Only 10 percent of Chivo users continued to make bitcoin transactions on the app after spending their $30 salary, according to a survey conducted by three US-based economists in February and Posted by National Bureau of Economic Research. The researchers found that almost no new customers downloaded the app this year.
“The government gave this project as much as it could possibly hope for, and it still failed,” said Fernando Alvarez, an economist at the University of Chicago and author of the study.
A separate poll conducted by the El Salvador Chamber of Commerce in March found that only 14 percent of companies in the country have conducted bitcoin transactions since it was introduced in September, and only 3 percent said they see any business value in it.
Salvadorans in the US also ignored Mr Bukele’s call to use bitcoin to send money to relatives back home. Digital currency payment apps, such as Chivo, accounted for less than 2 percent of transfers in the first five months of this year, according to El Salvador’s central bank.
Bitcoin’s payment to Mr. Bukele has dealt another blow with a global cryptocurrency sale that has wiped out hundreds of billions of dollars in digital assets since March.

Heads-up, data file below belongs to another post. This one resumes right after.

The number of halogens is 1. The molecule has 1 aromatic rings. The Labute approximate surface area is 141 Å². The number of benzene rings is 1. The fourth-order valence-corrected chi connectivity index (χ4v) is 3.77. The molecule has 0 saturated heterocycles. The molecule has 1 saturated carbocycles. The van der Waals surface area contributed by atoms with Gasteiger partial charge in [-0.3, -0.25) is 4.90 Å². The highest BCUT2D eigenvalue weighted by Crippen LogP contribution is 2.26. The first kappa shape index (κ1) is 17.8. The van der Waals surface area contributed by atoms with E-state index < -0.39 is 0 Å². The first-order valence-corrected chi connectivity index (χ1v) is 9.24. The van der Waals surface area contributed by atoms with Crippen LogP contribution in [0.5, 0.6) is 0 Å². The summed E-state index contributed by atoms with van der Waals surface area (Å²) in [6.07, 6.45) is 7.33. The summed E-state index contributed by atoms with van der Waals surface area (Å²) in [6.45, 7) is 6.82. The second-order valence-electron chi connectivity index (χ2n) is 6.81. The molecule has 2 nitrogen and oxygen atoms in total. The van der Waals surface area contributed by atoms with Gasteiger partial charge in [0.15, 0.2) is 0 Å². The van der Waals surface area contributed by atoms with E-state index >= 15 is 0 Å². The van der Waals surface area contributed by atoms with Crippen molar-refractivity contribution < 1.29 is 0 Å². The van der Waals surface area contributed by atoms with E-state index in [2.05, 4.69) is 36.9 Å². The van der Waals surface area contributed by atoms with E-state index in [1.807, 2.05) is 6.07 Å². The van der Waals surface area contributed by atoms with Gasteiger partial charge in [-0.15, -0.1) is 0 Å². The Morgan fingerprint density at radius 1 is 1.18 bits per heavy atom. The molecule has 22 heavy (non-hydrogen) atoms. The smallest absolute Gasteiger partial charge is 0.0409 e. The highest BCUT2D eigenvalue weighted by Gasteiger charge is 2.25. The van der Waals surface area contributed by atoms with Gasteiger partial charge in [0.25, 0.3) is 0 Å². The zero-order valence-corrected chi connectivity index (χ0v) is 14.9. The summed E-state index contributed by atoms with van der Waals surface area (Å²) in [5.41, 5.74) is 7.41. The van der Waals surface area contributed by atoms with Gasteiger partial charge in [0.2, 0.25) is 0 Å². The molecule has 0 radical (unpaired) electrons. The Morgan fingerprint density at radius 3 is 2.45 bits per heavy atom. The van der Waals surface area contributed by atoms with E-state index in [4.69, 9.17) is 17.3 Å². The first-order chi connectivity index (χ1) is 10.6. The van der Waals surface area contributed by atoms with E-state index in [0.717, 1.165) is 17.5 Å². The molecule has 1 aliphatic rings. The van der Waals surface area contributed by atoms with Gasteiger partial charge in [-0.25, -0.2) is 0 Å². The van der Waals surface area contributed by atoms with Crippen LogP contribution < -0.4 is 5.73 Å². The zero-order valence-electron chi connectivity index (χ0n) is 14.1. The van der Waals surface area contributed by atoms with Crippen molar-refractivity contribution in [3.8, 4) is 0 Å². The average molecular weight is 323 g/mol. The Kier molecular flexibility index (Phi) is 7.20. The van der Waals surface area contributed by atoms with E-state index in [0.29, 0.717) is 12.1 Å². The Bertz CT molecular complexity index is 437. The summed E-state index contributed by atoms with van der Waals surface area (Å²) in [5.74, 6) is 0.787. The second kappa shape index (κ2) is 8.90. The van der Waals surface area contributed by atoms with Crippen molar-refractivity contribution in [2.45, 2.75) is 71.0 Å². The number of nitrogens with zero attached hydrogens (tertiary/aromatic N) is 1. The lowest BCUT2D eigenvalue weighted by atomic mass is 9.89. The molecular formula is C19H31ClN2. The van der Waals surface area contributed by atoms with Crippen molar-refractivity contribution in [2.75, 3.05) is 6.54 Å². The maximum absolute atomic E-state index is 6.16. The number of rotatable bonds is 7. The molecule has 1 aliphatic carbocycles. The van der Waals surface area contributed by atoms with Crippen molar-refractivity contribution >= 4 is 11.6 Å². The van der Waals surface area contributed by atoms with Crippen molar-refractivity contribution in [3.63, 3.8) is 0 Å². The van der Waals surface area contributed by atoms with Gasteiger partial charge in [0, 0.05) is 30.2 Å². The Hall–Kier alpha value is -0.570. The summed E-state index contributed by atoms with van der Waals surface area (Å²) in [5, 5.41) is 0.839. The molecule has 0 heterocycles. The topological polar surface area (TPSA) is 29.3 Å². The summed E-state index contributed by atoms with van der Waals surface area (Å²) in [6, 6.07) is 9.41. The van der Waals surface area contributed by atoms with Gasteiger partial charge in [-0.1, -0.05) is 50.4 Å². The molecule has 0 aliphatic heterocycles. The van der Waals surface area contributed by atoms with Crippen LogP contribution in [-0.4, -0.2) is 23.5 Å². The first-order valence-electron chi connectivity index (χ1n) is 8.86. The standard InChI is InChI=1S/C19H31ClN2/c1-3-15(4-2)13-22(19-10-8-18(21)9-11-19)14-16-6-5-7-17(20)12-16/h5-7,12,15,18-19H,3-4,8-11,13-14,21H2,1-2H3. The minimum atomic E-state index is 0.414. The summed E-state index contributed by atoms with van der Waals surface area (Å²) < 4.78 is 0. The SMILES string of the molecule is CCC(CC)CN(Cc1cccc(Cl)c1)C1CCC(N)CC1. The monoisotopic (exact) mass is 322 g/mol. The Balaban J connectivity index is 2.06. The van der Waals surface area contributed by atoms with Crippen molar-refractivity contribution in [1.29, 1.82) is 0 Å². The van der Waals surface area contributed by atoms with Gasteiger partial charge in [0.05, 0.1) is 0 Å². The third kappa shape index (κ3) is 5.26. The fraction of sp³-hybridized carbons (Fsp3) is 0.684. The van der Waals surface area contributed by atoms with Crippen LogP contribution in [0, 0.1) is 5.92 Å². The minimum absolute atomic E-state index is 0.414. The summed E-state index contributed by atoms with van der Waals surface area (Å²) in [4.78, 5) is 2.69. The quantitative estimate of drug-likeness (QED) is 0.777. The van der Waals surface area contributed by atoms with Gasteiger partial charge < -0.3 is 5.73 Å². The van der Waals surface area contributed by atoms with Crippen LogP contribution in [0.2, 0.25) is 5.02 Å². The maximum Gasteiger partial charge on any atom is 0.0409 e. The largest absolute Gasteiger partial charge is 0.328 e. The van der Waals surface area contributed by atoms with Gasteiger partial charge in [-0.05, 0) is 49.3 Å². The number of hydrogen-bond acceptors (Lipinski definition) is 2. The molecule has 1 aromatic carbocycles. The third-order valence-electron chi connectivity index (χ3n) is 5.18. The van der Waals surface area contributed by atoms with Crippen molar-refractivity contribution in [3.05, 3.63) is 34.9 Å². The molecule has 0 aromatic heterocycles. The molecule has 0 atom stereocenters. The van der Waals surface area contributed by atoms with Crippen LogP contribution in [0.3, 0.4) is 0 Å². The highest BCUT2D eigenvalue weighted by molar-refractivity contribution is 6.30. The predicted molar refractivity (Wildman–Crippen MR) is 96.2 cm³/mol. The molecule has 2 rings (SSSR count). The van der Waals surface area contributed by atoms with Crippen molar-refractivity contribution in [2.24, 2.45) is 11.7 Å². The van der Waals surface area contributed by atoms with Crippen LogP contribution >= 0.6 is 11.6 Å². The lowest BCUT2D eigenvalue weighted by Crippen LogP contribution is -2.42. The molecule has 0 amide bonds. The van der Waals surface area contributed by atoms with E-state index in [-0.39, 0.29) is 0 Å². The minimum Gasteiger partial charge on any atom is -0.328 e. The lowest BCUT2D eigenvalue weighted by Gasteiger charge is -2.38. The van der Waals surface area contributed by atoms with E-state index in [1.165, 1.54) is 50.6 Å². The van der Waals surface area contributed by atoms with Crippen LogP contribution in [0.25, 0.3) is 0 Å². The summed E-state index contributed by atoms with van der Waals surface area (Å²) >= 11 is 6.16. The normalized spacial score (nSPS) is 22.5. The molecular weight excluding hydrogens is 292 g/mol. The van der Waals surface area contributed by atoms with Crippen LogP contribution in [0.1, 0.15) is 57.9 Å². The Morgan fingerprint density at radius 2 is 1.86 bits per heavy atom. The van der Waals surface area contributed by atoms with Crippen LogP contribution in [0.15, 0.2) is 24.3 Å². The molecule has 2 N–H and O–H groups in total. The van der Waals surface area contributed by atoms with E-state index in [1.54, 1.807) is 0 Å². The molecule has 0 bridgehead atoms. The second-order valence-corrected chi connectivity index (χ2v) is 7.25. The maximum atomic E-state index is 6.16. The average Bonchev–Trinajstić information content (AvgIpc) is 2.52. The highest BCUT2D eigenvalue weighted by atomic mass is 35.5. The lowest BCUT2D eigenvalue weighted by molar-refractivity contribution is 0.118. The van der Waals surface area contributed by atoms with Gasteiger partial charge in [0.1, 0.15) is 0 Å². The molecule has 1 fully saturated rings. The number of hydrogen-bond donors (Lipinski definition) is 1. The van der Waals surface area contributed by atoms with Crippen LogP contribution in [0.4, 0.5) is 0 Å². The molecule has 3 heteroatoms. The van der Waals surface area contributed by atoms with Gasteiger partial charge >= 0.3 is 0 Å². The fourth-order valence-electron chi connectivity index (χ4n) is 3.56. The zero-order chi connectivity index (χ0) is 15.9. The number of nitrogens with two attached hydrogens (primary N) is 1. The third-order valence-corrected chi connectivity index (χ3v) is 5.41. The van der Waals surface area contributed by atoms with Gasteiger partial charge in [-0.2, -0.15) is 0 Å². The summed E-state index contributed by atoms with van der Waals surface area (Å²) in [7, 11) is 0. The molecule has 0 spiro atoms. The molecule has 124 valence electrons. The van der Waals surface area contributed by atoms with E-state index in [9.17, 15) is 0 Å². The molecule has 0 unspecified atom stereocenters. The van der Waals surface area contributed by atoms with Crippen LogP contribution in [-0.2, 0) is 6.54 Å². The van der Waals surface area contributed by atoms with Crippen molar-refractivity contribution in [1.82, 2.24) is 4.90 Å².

“People are afraid of losing their money,” said Edgardo Villalobos, coordinator of vendors at a sprawling street market in downtown San Salvador, the capital of El Salvador. After the recent price crash, he said his $30 paycheck from downloading the Chivo app is worth $10.
However, despite the economic downturn, bitcoin enthusiasts and entrepreneurs argue that the introduction of bitcoin has transformed El Salvador’s image into a technological pioneer and created financial opportunities for its citizens outside of mainstream banking systems.
Eric Gravingard, CEO of Athena Bitcoin, a US-based cryptocurrency company that operates a network of crypto ATMs in El Salvador, and processes bitcoin transactions for the country’s largest retail chains.